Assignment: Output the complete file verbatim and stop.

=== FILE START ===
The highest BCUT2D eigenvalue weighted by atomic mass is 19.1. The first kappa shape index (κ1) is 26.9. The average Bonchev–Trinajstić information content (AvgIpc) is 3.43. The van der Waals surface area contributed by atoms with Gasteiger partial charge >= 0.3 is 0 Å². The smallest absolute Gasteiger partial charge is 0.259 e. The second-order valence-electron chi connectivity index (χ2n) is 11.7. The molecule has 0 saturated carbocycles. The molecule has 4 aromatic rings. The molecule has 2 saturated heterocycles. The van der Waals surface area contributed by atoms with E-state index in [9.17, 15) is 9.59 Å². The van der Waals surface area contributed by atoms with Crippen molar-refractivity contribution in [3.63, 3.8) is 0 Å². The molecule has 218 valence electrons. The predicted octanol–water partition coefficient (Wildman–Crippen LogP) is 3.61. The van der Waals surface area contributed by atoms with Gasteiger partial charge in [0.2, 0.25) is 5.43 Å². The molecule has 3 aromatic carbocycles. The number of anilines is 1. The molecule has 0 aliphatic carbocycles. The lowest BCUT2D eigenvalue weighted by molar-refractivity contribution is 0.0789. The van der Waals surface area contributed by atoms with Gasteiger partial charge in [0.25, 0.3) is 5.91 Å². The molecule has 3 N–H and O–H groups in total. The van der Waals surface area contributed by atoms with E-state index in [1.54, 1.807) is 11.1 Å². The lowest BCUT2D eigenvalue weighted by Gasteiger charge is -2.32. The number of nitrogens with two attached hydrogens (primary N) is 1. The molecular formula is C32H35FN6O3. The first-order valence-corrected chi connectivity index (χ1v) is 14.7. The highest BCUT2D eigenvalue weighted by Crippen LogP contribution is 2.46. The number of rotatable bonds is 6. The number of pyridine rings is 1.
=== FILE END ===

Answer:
The highest BCUT2D eigenvalue weighted by atomic mass is 19.1. The first kappa shape index (κ1) is 26.9. The average Bonchev–Trinajstić information content (AvgIpc) is 3.43. The van der Waals surface area contributed by atoms with Gasteiger partial charge >= 0.3 is 0 Å². The smallest absolute Gasteiger partial charge is 0.259 e. The second-order valence-electron chi connectivity index (χ2n) is 11.7. The molecule has 0 saturated carbocycles. The molecule has 4 aromatic rings. The molecule has 2 saturated heterocycles. The van der Waals surface area contributed by atoms with E-state index in [9.17, 15) is 9.59 Å². The van der Waals surface area contributed by atoms with Crippen molar-refractivity contribution in [3.63, 3.8) is 0 Å². The molecule has 218 valence electrons. The predicted octanol–water partition coefficient (Wildman–Crippen LogP) is 3.61. The van der Waals surface area contributed by atoms with Gasteiger partial charge in [0.2, 0.25) is 5.43 Å². The molecule has 3 aromatic carbocycles. The number of anilines is 1. The molecule has 0 aliphatic carbocycles. The lowest BCUT2D eigenvalue weighted by molar-refractivity contribution is 0.0789. The van der Waals surface area contributed by atoms with Gasteiger partial charge in [0.25, 0.3) is 5.91 Å². The molecule has 3 N–H and O–H groups in total. The van der Waals surface area contributed by atoms with E-state index in [1.54, 1.807) is 11.1 Å². The lowest BCUT2D eigenvalue weighted by Gasteiger charge is -2.32. The number of nitrogens with two attached hydrogens (primary N) is 1. The molecular formula is C32H35FN6O3. The first-order valence-corrected chi connectivity index (χ1v) is 14.7. The highest BCUT2D eigenvalue weighted by Crippen LogP contribution is 2.46. The number of rotatable bonds is 6. The number of pyridine rings is 1.